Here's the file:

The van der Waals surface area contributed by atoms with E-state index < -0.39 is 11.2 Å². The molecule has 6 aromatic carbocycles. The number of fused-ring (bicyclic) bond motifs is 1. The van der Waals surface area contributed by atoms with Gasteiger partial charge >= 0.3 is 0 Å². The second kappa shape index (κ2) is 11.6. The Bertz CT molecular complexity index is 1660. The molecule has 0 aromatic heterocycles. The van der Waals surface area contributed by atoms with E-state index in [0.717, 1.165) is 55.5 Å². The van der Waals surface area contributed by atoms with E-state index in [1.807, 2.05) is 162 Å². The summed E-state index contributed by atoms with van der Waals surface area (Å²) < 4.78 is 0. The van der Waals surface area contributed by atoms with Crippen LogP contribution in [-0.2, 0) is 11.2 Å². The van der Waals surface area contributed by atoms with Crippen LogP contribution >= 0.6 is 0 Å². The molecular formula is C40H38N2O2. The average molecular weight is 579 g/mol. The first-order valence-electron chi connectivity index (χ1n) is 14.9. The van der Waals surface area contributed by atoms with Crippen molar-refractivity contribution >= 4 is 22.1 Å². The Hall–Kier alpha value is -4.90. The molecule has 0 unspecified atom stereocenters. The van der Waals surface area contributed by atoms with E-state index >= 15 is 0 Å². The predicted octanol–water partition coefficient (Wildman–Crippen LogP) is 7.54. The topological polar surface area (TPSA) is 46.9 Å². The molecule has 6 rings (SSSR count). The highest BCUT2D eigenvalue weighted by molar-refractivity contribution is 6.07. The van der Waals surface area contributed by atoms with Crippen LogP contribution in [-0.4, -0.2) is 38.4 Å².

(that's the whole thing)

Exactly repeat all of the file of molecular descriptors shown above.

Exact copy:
The van der Waals surface area contributed by atoms with E-state index < -0.39 is 11.2 Å². The molecule has 6 aromatic carbocycles. The number of fused-ring (bicyclic) bond motifs is 1. The van der Waals surface area contributed by atoms with Gasteiger partial charge >= 0.3 is 0 Å². The second kappa shape index (κ2) is 11.6. The Bertz CT molecular complexity index is 1660. The molecule has 0 aromatic heterocycles. The van der Waals surface area contributed by atoms with E-state index in [0.717, 1.165) is 55.5 Å². The van der Waals surface area contributed by atoms with E-state index in [1.807, 2.05) is 162 Å². The summed E-state index contributed by atoms with van der Waals surface area (Å²) < 4.78 is 0. The van der Waals surface area contributed by atoms with Crippen LogP contribution in [-0.2, 0) is 11.2 Å². The van der Waals surface area contributed by atoms with Crippen LogP contribution >= 0.6 is 0 Å². The molecular formula is C40H38N2O2. The average molecular weight is 579 g/mol. The first-order valence-electron chi connectivity index (χ1n) is 14.9. The van der Waals surface area contributed by atoms with Crippen molar-refractivity contribution >= 4 is 22.1 Å². The Hall–Kier alpha value is -4.90. The molecule has 0 unspecified atom stereocenters. The van der Waals surface area contributed by atoms with E-state index >= 15 is 0 Å². The predicted octanol–water partition coefficient (Wildman–Crippen LogP) is 7.54. The topological polar surface area (TPSA) is 46.9 Å². The molecule has 6 rings (SSSR count). The highest BCUT2D eigenvalue weighted by molar-refractivity contribution is 6.07. The van der Waals surface area contributed by atoms with Crippen LogP contribution in [-0.4, -0.2) is 38.4 Å².